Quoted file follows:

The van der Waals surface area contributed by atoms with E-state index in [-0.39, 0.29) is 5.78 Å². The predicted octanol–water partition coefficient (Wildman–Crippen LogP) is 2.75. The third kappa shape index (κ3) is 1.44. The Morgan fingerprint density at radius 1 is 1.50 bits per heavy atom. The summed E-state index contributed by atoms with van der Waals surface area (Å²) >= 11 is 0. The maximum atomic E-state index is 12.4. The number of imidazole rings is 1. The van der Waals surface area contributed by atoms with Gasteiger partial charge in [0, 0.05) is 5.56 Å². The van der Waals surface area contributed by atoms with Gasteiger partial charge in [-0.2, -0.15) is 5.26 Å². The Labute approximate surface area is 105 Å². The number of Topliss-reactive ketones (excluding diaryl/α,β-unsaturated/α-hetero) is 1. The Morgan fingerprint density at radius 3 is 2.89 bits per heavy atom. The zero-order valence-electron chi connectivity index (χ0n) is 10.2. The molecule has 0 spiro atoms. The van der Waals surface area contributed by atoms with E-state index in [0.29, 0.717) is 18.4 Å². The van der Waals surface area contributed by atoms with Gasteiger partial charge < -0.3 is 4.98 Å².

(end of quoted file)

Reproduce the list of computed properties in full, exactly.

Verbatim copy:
The van der Waals surface area contributed by atoms with E-state index in [-0.39, 0.29) is 5.78 Å². The predicted octanol–water partition coefficient (Wildman–Crippen LogP) is 2.75. The third kappa shape index (κ3) is 1.44. The Morgan fingerprint density at radius 1 is 1.50 bits per heavy atom. The summed E-state index contributed by atoms with van der Waals surface area (Å²) >= 11 is 0. The maximum atomic E-state index is 12.4. The number of imidazole rings is 1. The van der Waals surface area contributed by atoms with Gasteiger partial charge in [0, 0.05) is 5.56 Å². The van der Waals surface area contributed by atoms with Gasteiger partial charge in [-0.2, -0.15) is 5.26 Å². The Labute approximate surface area is 105 Å². The number of Topliss-reactive ketones (excluding diaryl/α,β-unsaturated/α-hetero) is 1. The Morgan fingerprint density at radius 3 is 2.89 bits per heavy atom. The zero-order valence-electron chi connectivity index (χ0n) is 10.2. The molecule has 0 spiro atoms. The van der Waals surface area contributed by atoms with E-state index in [0.29, 0.717) is 18.4 Å². The van der Waals surface area contributed by atoms with Gasteiger partial charge < -0.3 is 4.98 Å².